Click Here To Learn More About Steve Carpenteri
If, somehow, the entire fishing season got away from you this year there is still time to take a limit of river or stream trout before the general season ends Aug. 15. After that anglers may continue fishing moving waters through Sept. 30 but with artificial lures or flies only. And, the daily limit is one trout or salmon. Togue are also legal game throughout but after 40 years of fishing small streams in Maine I’ve yet to see a togue take any of my flies, baits or lures. Rivers, yes, but small streams – not yet, anyway!
The majority of our small streams are now running low, warm and still; not particularly great conditions for trout, as the hundreds of chubs you’ll catch this week will indicate. But, nearly every stream in our area that did, would or should contain trout will have a remnant few tucked away in the coolest, darkest waters – these are the places you want to ply with your last-chance worms, grasshoppers and crickets.
When I go for August trout I shy away from the bigger streams because they are invariably low and warm at this time of year. When I start taking bass, bluegills, pickerel and other notably warmwater species out of my favorite spring hotspots I know it’s time to head for the tiny tributaries that feed the larger streams. Deep, dark and cold even in summer thanks to thick overhead foliage and dense evergreen canopy, it is still possible to find deep, spring-fed pools where the water is close to 55 degrees even when the roadside temperature is pushing 90.
These little pockets of cool water may not be very large and may sometimes be difficult to find at the tail end of the season, but they are definitely worth the effort. The cool water attracts trout from miles around and can produce some of the best fishing of the year. In fact, in some states (notably Pennsylvania) there are sections of streams that are closed to summer fishing because all the trout in the river converge on well-known spring pools where fishing can become a slaughter. I have visited some of these places and was amazed to see how many trout were crammed into a small pool that was a good 20 degrees cooler than the surrounding water. Allowing fishing in such places would be a travesty, no doubt.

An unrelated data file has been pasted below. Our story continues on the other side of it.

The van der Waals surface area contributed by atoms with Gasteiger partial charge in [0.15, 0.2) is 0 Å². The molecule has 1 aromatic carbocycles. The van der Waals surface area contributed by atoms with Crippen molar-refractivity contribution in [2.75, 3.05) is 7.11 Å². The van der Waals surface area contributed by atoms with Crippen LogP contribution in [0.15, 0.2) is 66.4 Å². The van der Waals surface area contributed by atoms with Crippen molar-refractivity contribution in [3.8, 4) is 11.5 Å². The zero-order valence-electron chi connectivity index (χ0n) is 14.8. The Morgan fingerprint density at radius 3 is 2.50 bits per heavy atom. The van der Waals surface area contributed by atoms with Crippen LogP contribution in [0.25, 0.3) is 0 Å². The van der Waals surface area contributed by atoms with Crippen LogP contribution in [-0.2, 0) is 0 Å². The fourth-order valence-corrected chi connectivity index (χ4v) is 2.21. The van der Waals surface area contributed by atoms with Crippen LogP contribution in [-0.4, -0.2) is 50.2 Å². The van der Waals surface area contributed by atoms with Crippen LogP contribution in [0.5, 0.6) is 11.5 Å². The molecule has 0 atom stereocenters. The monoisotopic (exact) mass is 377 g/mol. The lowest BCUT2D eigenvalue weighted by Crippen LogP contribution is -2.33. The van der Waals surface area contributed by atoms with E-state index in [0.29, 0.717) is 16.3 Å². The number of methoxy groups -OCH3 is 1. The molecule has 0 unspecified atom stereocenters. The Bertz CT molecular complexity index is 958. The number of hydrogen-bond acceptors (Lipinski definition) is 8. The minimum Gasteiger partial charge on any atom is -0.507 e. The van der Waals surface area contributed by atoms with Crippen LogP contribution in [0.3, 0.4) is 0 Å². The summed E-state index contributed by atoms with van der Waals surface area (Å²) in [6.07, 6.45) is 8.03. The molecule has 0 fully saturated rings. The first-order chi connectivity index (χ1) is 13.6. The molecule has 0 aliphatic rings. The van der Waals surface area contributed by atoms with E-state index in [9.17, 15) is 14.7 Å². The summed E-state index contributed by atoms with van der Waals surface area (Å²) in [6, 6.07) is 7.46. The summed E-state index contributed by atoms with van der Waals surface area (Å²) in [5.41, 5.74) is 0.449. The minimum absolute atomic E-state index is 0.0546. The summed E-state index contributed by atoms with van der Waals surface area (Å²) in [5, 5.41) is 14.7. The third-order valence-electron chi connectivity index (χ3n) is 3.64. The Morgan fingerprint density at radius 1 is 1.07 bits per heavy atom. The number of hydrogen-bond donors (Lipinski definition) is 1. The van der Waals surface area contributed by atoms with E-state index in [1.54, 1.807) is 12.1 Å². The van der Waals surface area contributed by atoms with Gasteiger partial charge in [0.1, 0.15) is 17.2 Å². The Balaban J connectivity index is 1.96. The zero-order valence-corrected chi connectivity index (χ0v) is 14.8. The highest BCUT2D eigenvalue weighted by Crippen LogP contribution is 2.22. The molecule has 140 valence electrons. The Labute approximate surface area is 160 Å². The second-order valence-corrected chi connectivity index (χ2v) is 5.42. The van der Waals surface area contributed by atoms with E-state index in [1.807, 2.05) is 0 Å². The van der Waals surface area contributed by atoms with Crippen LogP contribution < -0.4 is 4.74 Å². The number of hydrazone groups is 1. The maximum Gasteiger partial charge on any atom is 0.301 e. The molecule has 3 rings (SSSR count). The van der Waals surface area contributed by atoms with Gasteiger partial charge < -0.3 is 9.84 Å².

Fortunately, central Maine is replete with tiny streams that meander for miles through the woods and most of them are ignored by fishermen who prefer more casting room or a shorter walk to the action. If you are not afraid of a little hike and don’t mind probing tiny pools with live bait, these late-season waters are for you.
Forget the 8-foot fly rods or 6-foot spinning gear – this is the place for ultra-light tackle where tossing replaces casting and flipping is the skill of the day. Decades ago I built a 5-foot rod from an Orvis kit and added a miniature spinning reel containing 30 yards of 2-pound-test line. I replace the line every season, but most of the time I never use more than the first 10 feet of line. Wear and tear accounts for a few lost feet of line but most years I never even have to replace a hook. This kind of fishing is not much different than the kind you see at county fairs, where a delicate touch can result not only in a caught trout but a chance to re-use the bait as well.
If there’s a down-side to August stream fishing it is that the best places to fish are not the easiest places to get to. Covered in alders, hemlocks, cedars and firs, the coolest pools get that way because they are well-shaded. Reaching them requires some measure of stealth and patience, and then fishing them without spooking the trout is the next challenge. This is where the short rod and fine line come in handy. Leaves, spider webs, twigs and branches conspire to keep impatient anglers from slipping a baited hook into the water, but with skill and perseverance it’s possible to reach the fat, hungry trout that are lurking in the dark water below.
The good news is that when a bait is threaded gingerly through the overhanging maze it will be met with enthusiasm; no brook trout is going to pass up a fat worm or grasshopper delivered right to his door. After several minutes of careful presentation it’s often a shock to feel a nice brookie take the bait and run with it, but just like that you have one for the pan. Bring the fish in quickly, let the pool rest for a few minutes, and try again because there may be several trout in a single pool. If not, move on and plan to fish the same water again on the way out. Good trout habitat is at a premium in August and new fish will quickly move in to re-populate a vacant pool.
At this end of the season taking a five-fish limit is not going to have much effect on the trout population, which will have all fall, winter and spring to replenish itself. I fish the same few trout streams every year as I’ve done since the early 1960s and I’ve never found or left them empty. In fact, I often stop at three or (if they are small) four trout, just enough to fill half my little backpack fry pan. Add some potatoes, fiddleheads, onions or bacon along with a cup of hot tea and I’m a happy fisherman. More than that would be too much, so I err on the conservative side and call it a day when my frying pan and tea cup are empty.
I always try to get in a few last-minute trout-fishing forays before Aug. 15. All sorts of hunting seasons are just around the corner and I know I probably won’t be handling a fishing rod again till next April. It’s good to celebrate the end of one season while anticipating the next. It’s what keeps outdoorsmen going all year long!
Would you like to read past issues of All Outdoors?
Click Here